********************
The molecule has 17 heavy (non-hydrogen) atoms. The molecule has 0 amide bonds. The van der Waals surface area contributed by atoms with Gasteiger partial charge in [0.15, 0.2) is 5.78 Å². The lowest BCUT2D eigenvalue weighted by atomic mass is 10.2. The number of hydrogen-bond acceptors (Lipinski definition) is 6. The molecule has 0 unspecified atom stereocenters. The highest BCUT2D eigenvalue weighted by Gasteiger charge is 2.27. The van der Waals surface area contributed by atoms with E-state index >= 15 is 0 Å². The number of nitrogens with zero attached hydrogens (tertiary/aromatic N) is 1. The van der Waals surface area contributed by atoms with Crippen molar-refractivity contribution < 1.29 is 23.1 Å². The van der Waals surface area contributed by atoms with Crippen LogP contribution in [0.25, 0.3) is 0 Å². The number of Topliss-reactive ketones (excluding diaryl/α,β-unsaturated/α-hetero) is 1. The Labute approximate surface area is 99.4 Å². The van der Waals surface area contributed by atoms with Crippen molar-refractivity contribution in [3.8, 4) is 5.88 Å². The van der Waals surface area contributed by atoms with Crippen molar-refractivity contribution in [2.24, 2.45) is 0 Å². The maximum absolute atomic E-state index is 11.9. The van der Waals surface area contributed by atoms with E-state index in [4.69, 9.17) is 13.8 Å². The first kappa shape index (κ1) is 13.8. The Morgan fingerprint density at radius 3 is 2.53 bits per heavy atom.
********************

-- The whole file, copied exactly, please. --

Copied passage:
The molecule has 17 heavy (non-hydrogen) atoms. The molecule has 0 amide bonds. The van der Waals surface area contributed by atoms with Gasteiger partial charge in [0.15, 0.2) is 5.78 Å². The lowest BCUT2D eigenvalue weighted by atomic mass is 10.2. The number of hydrogen-bond acceptors (Lipinski definition) is 6. The molecule has 0 unspecified atom stereocenters. The highest BCUT2D eigenvalue weighted by Gasteiger charge is 2.27. The van der Waals surface area contributed by atoms with E-state index >= 15 is 0 Å². The number of nitrogens with zero attached hydrogens (tertiary/aromatic N) is 1. The van der Waals surface area contributed by atoms with Crippen molar-refractivity contribution < 1.29 is 23.1 Å². The van der Waals surface area contributed by atoms with Crippen LogP contribution in [0.25, 0.3) is 0 Å². The number of Topliss-reactive ketones (excluding diaryl/α,β-unsaturated/α-hetero) is 1. The Labute approximate surface area is 99.4 Å². The van der Waals surface area contributed by atoms with Crippen molar-refractivity contribution in [3.8, 4) is 5.88 Å². The van der Waals surface area contributed by atoms with Crippen molar-refractivity contribution in [2.24, 2.45) is 0 Å². The maximum absolute atomic E-state index is 11.9. The van der Waals surface area contributed by atoms with E-state index in [4.69, 9.17) is 13.8 Å². The first kappa shape index (κ1) is 13.8. The Morgan fingerprint density at radius 3 is 2.53 bits per heavy atom.